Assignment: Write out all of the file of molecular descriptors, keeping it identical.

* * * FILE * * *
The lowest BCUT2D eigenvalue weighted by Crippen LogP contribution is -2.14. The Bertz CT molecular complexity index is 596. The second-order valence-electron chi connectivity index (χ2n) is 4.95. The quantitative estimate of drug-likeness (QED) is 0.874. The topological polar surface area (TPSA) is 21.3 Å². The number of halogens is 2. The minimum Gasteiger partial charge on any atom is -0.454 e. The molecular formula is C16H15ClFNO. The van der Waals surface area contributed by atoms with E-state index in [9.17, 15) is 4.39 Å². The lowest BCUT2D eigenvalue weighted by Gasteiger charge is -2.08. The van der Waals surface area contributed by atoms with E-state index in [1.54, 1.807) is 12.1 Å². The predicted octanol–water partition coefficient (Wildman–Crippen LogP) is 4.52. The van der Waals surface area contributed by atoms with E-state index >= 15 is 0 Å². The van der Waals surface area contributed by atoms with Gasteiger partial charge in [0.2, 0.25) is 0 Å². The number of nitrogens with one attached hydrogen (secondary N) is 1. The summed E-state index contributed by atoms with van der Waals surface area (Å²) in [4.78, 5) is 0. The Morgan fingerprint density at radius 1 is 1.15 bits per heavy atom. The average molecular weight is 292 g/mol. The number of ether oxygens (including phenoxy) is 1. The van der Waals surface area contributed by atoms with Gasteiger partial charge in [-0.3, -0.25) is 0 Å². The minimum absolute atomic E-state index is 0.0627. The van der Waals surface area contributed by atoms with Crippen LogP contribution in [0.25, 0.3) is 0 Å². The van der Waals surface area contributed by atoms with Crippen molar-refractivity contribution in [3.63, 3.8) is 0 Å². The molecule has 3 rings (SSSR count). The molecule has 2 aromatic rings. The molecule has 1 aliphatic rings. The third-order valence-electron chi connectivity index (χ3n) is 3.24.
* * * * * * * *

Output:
The lowest BCUT2D eigenvalue weighted by Crippen LogP contribution is -2.14. The Bertz CT molecular complexity index is 596. The second-order valence-electron chi connectivity index (χ2n) is 4.95. The quantitative estimate of drug-likeness (QED) is 0.874. The topological polar surface area (TPSA) is 21.3 Å². The number of halogens is 2. The minimum Gasteiger partial charge on any atom is -0.454 e. The molecular formula is C16H15ClFNO. The van der Waals surface area contributed by atoms with E-state index in [9.17, 15) is 4.39 Å². The lowest BCUT2D eigenvalue weighted by Gasteiger charge is -2.08. The van der Waals surface area contributed by atoms with E-state index in [1.54, 1.807) is 12.1 Å². The predicted octanol–water partition coefficient (Wildman–Crippen LogP) is 4.52. The van der Waals surface area contributed by atoms with E-state index >= 15 is 0 Å². The van der Waals surface area contributed by atoms with Gasteiger partial charge in [0.2, 0.25) is 0 Å². The number of nitrogens with one attached hydrogen (secondary N) is 1. The summed E-state index contributed by atoms with van der Waals surface area (Å²) in [4.78, 5) is 0. The Morgan fingerprint density at radius 1 is 1.15 bits per heavy atom. The average molecular weight is 292 g/mol. The number of ether oxygens (including phenoxy) is 1. The van der Waals surface area contributed by atoms with Gasteiger partial charge in [-0.3, -0.25) is 0 Å². The minimum absolute atomic E-state index is 0.0627. The van der Waals surface area contributed by atoms with Crippen LogP contribution in [0.25, 0.3) is 0 Å². The van der Waals surface area contributed by atoms with Crippen molar-refractivity contribution in [3.63, 3.8) is 0 Å². The molecule has 3 rings (SSSR count). The molecule has 2 aromatic rings. The molecule has 1 aliphatic rings. The third-order valence-electron chi connectivity index (χ3n) is 3.24.